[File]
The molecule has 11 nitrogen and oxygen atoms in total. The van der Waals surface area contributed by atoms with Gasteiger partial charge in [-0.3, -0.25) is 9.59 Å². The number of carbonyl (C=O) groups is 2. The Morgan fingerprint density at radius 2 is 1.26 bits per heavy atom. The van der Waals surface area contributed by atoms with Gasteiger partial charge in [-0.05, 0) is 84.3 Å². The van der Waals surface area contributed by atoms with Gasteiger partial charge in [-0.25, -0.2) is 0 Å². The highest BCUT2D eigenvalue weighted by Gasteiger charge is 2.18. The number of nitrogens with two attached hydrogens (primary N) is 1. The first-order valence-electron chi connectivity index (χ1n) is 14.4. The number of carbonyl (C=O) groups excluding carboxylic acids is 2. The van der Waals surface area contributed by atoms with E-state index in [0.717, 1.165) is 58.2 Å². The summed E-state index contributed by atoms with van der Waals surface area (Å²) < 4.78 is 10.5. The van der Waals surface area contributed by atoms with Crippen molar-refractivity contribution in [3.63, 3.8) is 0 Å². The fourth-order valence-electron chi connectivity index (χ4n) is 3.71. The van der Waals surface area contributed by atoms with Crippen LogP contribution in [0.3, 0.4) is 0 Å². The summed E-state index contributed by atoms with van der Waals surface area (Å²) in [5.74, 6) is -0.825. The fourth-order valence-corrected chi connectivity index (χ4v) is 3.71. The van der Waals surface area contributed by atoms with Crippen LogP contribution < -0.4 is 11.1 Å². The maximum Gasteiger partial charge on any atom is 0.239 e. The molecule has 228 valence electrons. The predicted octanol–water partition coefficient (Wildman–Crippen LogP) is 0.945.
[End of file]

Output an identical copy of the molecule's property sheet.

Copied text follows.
The molecule has 11 nitrogen and oxygen atoms in total. The van der Waals surface area contributed by atoms with Gasteiger partial charge in [-0.3, -0.25) is 9.59 Å². The number of carbonyl (C=O) groups is 2. The Morgan fingerprint density at radius 2 is 1.26 bits per heavy atom. The van der Waals surface area contributed by atoms with Gasteiger partial charge in [-0.05, 0) is 84.3 Å². The van der Waals surface area contributed by atoms with Gasteiger partial charge in [-0.25, -0.2) is 0 Å². The highest BCUT2D eigenvalue weighted by Gasteiger charge is 2.18. The number of nitrogens with two attached hydrogens (primary N) is 1. The first-order valence-electron chi connectivity index (χ1n) is 14.4. The number of carbonyl (C=O) groups excluding carboxylic acids is 2. The van der Waals surface area contributed by atoms with E-state index in [0.717, 1.165) is 58.2 Å². The summed E-state index contributed by atoms with van der Waals surface area (Å²) < 4.78 is 10.5. The van der Waals surface area contributed by atoms with Crippen molar-refractivity contribution in [3.63, 3.8) is 0 Å². The fourth-order valence-electron chi connectivity index (χ4n) is 3.71. The van der Waals surface area contributed by atoms with Crippen LogP contribution in [0.3, 0.4) is 0 Å². The summed E-state index contributed by atoms with van der Waals surface area (Å²) in [5.74, 6) is -0.825. The fourth-order valence-corrected chi connectivity index (χ4v) is 3.71. The van der Waals surface area contributed by atoms with Crippen LogP contribution < -0.4 is 11.1 Å². The maximum Gasteiger partial charge on any atom is 0.239 e. The molecule has 228 valence electrons. The predicted octanol–water partition coefficient (Wildman–Crippen LogP) is 0.945.